On a Learning Curve

Life may not be easy, but it's always an adventure.


Leave a comment

Thankful

Me: “S, did you take a rat into my bathroom while you were feeding the gerbils?”
S: “Why, Mom?”
Me: “Because I think I just wiped up rat pee from my bathroom counter.”
S: Silence.

20161122_203327

One of the possible culprits

Of course the gerbil cage is in my bathroom. We’re dog-sitting my sister’s poodle, so the gerbils need a sanctuary while Perry visits. Since the rats already take up a sizeable amount of space in S’s room and the gerbils are too messy and too loud to bring into the other girls’ bedrooms, my bathroom is the natural choice.

This is my life. I’m surrounded by a zoo: three children, two rats, two gerbils, and a large white poodle. And I’m thankful for every last one of them–most of the time.

20161124_080638

Perry doesn’t mind being a pillow for S and H

Ryan is flying the friendly skies this weekend because that’s what he does on national holidays. While we’d rather have him home with us, I realize that this is the life we chose; and this is the life we’ve grown accustomed to. Ultimately, this is the life for which we are profoundly grateful.

20161124_081752

Ryan’s inconvenient schedule is what allows me to stay home with the girls, homeschool them, and have access to world-class healthcare. And, as I was lecturing a certain 14-year-old just yesterday, it’s the reason that we have food, clothing, and tuition money. I may have phrased it a little differently though.

 

2016-11-13-15-53-08

Our 14 year old has a new hobby: forensic science.

As I sit here reflecting on the blessings of my life, I realize that there are far too many to list in this small piece of writing. But for now, while the girls are still asleep and though Ryan is three time zones away, these are the people who ground my days. These are the people–and their beloved animals–who are my world.

 


1 Comment

For These Things…

I’m in a pensive mood these days. My birthday celebration lasted a full week, and I’ve decided that being 40 feels absolutely no different from 39. (Of course, that was my opinion when I moved from 29 to 30, and somehow I no longer feel 29.) As Mother’s Day approaches, I’ve also been thinking about all the things for which I am truly grateful. For these things I give thanks:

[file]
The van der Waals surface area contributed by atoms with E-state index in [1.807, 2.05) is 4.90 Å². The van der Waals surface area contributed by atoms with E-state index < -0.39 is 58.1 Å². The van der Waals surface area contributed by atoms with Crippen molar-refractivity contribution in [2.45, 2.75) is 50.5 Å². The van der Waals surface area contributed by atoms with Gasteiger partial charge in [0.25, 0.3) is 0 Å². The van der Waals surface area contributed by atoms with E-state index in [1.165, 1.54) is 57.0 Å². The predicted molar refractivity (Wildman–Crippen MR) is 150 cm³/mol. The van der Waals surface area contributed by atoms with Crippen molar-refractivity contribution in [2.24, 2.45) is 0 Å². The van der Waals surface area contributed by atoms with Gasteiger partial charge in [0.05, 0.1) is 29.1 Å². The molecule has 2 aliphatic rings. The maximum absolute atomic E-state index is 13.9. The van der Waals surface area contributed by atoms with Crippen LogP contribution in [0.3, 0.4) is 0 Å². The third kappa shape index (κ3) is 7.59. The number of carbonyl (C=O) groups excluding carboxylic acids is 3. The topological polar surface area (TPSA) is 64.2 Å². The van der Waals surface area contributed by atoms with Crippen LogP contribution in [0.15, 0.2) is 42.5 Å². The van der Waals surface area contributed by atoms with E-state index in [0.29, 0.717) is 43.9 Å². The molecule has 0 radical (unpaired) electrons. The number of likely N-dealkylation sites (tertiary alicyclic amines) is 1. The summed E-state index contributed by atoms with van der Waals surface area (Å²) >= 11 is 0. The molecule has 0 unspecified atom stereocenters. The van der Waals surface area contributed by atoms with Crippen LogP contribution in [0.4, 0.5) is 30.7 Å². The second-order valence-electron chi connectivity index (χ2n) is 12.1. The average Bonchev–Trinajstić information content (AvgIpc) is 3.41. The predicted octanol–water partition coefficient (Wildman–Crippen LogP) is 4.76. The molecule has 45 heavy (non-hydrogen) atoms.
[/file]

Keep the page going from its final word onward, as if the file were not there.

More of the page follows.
1. I kicked off my actual birthday with a half marathon. Though the organization and start of the race was a mess, the time I spent with my BAMR friends from last year’s Ragnar DC was sweet. Running with my friend Tracy, who paced me the entire race, was a bonus. Realizing that I ran the course 5 seconds off my half PR was disappointing; however, my PR was on a super-flat course and this course was hilly with a capital H.

1150227_10203699168065404_9112140764880838421_n

The 4 of us made up 1/3 of Team Dimity in last year’s Ragnar Relay DC. Zoom in on Joan’s shirt (1102) if you need help decoding BAMR.

2. My amazing husband threw me a 40th birthday party that blew me away. Ryan stepped way out of his comfort zone and organized a surprise party at a local winery last Saturday afternoon. All of my family came, and I spent a gorgeous afternoon with dear friends and family. We enjoyed the delicious wine from Running Hare Vineyard and–this is something I have been asking for several years–ate birthday cake that someone else baked for me.

DSCN1000 (2)3. Friendship. The word in itself is a complete sentence. Three of the above women–and one more who missed my bash to celebrate her 20th wedding anniversary–above have known me since we were 18 years old; that’s more than half our lives! We’ve walked with each other through two decades of life–first through our grueling academic years and later through careers, marriages, children. We’ve cried during times of loss, comforted in times of hardship and struggle, and celebrated each other’s victories. I love these women.

DSCN1013

Silly, I know, but I love this group of people.